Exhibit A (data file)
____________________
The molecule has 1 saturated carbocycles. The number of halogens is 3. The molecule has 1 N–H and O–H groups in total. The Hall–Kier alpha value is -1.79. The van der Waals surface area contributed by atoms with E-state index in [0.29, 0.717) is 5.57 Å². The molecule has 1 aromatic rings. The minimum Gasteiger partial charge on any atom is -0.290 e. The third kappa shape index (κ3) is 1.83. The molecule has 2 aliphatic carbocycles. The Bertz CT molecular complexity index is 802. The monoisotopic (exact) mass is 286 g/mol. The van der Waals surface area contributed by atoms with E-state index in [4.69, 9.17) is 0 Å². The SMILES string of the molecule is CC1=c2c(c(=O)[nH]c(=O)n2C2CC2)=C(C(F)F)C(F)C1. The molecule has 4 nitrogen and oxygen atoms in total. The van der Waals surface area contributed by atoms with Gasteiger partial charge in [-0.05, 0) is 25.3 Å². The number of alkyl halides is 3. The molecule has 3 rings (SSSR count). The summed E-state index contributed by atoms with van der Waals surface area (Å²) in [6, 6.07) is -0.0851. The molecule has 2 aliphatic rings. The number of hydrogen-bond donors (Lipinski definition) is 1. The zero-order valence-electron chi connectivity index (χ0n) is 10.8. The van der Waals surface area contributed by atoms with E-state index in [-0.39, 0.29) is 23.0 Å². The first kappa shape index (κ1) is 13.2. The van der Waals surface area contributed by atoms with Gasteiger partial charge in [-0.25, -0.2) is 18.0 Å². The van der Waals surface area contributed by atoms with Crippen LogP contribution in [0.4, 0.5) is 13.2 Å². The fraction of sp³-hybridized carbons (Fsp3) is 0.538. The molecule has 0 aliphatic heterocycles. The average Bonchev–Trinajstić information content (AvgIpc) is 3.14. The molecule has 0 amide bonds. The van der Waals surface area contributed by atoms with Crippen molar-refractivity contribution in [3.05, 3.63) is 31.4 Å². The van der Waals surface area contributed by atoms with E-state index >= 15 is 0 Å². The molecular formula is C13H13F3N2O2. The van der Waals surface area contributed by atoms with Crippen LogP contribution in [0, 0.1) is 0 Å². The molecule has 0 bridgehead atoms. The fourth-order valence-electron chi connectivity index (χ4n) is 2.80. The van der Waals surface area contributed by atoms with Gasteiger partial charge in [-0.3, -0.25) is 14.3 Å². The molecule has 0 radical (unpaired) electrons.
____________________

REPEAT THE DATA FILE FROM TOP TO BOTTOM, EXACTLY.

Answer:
The molecule has 1 saturated carbocycles. The number of halogens is 3. The molecule has 1 N–H and O–H groups in total. The Hall–Kier alpha value is -1.79. The van der Waals surface area contributed by atoms with E-state index in [0.29, 0.717) is 5.57 Å². The molecule has 1 aromatic rings. The minimum Gasteiger partial charge on any atom is -0.290 e. The third kappa shape index (κ3) is 1.83. The molecule has 2 aliphatic carbocycles. The Bertz CT molecular complexity index is 802. The monoisotopic (exact) mass is 286 g/mol. The van der Waals surface area contributed by atoms with E-state index in [4.69, 9.17) is 0 Å². The SMILES string of the molecule is CC1=c2c(c(=O)[nH]c(=O)n2C2CC2)=C(C(F)F)C(F)C1. The molecule has 4 nitrogen and oxygen atoms in total. The van der Waals surface area contributed by atoms with Gasteiger partial charge in [-0.05, 0) is 25.3 Å². The number of alkyl halides is 3. The molecule has 3 rings (SSSR count). The summed E-state index contributed by atoms with van der Waals surface area (Å²) in [6, 6.07) is -0.0851. The molecule has 2 aliphatic rings. The number of hydrogen-bond donors (Lipinski definition) is 1. The zero-order valence-electron chi connectivity index (χ0n) is 10.8. The van der Waals surface area contributed by atoms with E-state index in [-0.39, 0.29) is 23.0 Å². The first kappa shape index (κ1) is 13.2. The van der Waals surface area contributed by atoms with Gasteiger partial charge in [-0.25, -0.2) is 18.0 Å². The van der Waals surface area contributed by atoms with Crippen LogP contribution in [0.4, 0.5) is 13.2 Å². The fraction of sp³-hybridized carbons (Fsp3) is 0.538. The molecule has 0 aliphatic heterocycles. The average Bonchev–Trinajstić information content (AvgIpc) is 3.14. The molecule has 0 amide bonds. The van der Waals surface area contributed by atoms with Crippen molar-refractivity contribution in [3.05, 3.63) is 31.4 Å². The van der Waals surface area contributed by atoms with E-state index >= 15 is 0 Å². The molecular formula is C13H13F3N2O2. The van der Waals surface area contributed by atoms with Crippen LogP contribution in [0, 0.1) is 0 Å². The molecule has 0 bridgehead atoms. The fourth-order valence-electron chi connectivity index (χ4n) is 2.80. The van der Waals surface area contributed by atoms with Gasteiger partial charge in [-0.3, -0.25) is 14.3 Å². The molecule has 0 radical (unpaired) electrons.